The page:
The Supreme Judicial Court today struck down a Baker-administration plan to tax electric users to pay for new natural-gas pipelines to feed Massachusetts power plants.
In its ruling, the state's highest court said the proposed tax would violate a 1998 revision of state laws regulating utilities, which sought to shift the costs of new construction away from consumers and onto the companies that would benefit from them.
Last year, Baker's Department of Energy Resources and the Department of Public Utilities proposed a way to reduce volatility in Massachusetts electric rates, especially in the winter: Expand the the capacity of the state's natural-gas pipeline system, through a tax that would be added to electric bills.
The court said that by shifting all of the costs onto consumers, the state would be moving back towards a regulated system, when the intent of the 1998 law was to recognize and expand competition in the electricity market in the state.
Both the DOER and the department noted that gas-fired generating businesses are unwilling to assume the risks associated with long-term gas pipeline capacity contracts because there "is no means by which they can" assure recovery of those contract costs. Shifting that risk onto the electric ratepayers of the Commonwealth, however, is entirely contrary to the risk-allocation design of the restructuring act. ...
The department's interpretation of the statute as permitting electric distribution companies to shift the entire risk of the investment to the ratepayers is unreasonable, as it is precisely this type of shift that the Legislature sought to preclude through the restructuring act.
A blackout that left hundreds of Jamaica Plain residents and businesses without power from noon yesterday until 3:45 this morning was caused by another company "accidentally digging into our underground equipment," an Eversource spokesman says.
The contractor, using a boring machine in work unrelated to Eversource, sliced through cables near an Eversource substation on Centre Street., knocking out power to more than 1,100 customers., spokesman Michael Durant said today.
"Because of the nature of the damage, we had to bring in and connect a large portable generator to our system to restore power to the affected customers, which was a very time-consuming process," Durand said.
He said the generator began doing its thing at 3:45 a.m., restoring power to all but a couple of commercial customers.
Pita seekers know to head over to Washington Street for the new Droubi Bros.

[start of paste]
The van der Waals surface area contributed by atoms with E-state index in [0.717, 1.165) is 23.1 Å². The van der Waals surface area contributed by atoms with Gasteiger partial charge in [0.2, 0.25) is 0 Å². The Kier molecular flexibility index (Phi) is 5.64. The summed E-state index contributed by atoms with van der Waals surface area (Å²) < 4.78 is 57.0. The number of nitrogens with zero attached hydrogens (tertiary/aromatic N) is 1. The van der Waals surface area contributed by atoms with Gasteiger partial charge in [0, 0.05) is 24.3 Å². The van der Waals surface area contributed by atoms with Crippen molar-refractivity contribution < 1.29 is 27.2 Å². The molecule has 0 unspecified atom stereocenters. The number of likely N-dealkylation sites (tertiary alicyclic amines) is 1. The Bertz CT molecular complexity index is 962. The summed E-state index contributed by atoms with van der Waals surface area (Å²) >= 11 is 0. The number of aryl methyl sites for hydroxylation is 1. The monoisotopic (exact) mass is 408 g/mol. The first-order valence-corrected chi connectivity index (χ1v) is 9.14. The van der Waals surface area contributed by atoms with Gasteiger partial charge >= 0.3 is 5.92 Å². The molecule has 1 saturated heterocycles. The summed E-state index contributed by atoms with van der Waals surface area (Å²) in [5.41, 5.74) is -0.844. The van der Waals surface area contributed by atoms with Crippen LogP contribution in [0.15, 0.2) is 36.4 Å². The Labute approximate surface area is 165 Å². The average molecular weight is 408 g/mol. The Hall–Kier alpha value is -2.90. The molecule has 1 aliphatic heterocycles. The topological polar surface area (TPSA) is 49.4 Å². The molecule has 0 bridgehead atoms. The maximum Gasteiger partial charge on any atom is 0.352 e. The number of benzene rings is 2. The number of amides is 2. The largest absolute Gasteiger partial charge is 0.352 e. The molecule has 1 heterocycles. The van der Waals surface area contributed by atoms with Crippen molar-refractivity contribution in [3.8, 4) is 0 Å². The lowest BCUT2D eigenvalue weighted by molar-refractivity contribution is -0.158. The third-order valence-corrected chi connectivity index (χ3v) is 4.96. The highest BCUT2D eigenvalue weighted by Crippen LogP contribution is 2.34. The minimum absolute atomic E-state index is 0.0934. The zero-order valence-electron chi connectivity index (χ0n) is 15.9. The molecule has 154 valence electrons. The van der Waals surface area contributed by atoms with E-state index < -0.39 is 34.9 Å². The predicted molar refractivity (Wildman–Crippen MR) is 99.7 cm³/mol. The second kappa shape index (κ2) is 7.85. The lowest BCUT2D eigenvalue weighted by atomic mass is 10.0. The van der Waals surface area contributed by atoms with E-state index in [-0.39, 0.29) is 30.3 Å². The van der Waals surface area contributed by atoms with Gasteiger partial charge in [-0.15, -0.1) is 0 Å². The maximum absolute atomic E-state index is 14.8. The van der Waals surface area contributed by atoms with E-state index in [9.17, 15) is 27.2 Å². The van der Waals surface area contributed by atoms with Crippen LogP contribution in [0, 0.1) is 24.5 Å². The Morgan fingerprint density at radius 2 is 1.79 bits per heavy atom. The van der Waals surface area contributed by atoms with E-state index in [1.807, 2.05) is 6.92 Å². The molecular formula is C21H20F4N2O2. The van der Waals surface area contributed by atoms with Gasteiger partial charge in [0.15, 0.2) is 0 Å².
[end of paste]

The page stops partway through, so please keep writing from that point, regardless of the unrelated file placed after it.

Vinfen, a social-services agency, plans to move a Brookline "clubhouse" that provides day services for people recovering from mental illness - including an arts-based program - into the former Droubi Bros. space on South Street.
The space has been vacant since Droubi Bros. - which once made fresh pita in a large oven there - moved to a new storefront on Washington Street, on the other side of Adams Park.
Vinfen spokesperson Erin Tighe said Vinfen hopes to open the new Webster House">Webster House in Roslindale on Sept. 1, 2017. Webster House provides:
Supports geared toward employment, education, social activities and relationships, life skill development, housing, connecting to community resources, health and wellness, arts-based rehabilitation, and advocacy. The focus of Webster House is on self-help, peer support, and empowerment of its membership, with staff and members working side by side to manage all of the Clubhouse operations and governance.
Tighe said the landlord had already cleared the space to the bare walls - including removing the pita oven - before Vinfen began looking at the property.
Proponents and opponents of a proposed Starbucks at L Street and Broadway are painting the now empty space in Michael Norton's building as the cornerstone of the neighborhood's future.
At a Boston Licensing Board hearing this morning, though, they described very different futures for City Point, the part of South Boston that has yet to see the tsunami of development and chains that has overtaken the neighborhood west of Dorchester Street.
Proponents say the store will give residents - and local businesses - a place to gather after 4 p.m. without the presence of alcohol. William Higgins, who said he's "spent my life on L Street" said the Starbucks could be the catalyst for a revitalization of a dead commercial area and turn it into the next version of Beacon Hill's Charles Street.
They were joined by City Councilor Bill Linehan - who supported the request the last time around - and Councilor Michael Flaherty, who sent an aide to say he had changed his mind because of an overwhelming flood of pro-Starbucks e-mails and notes.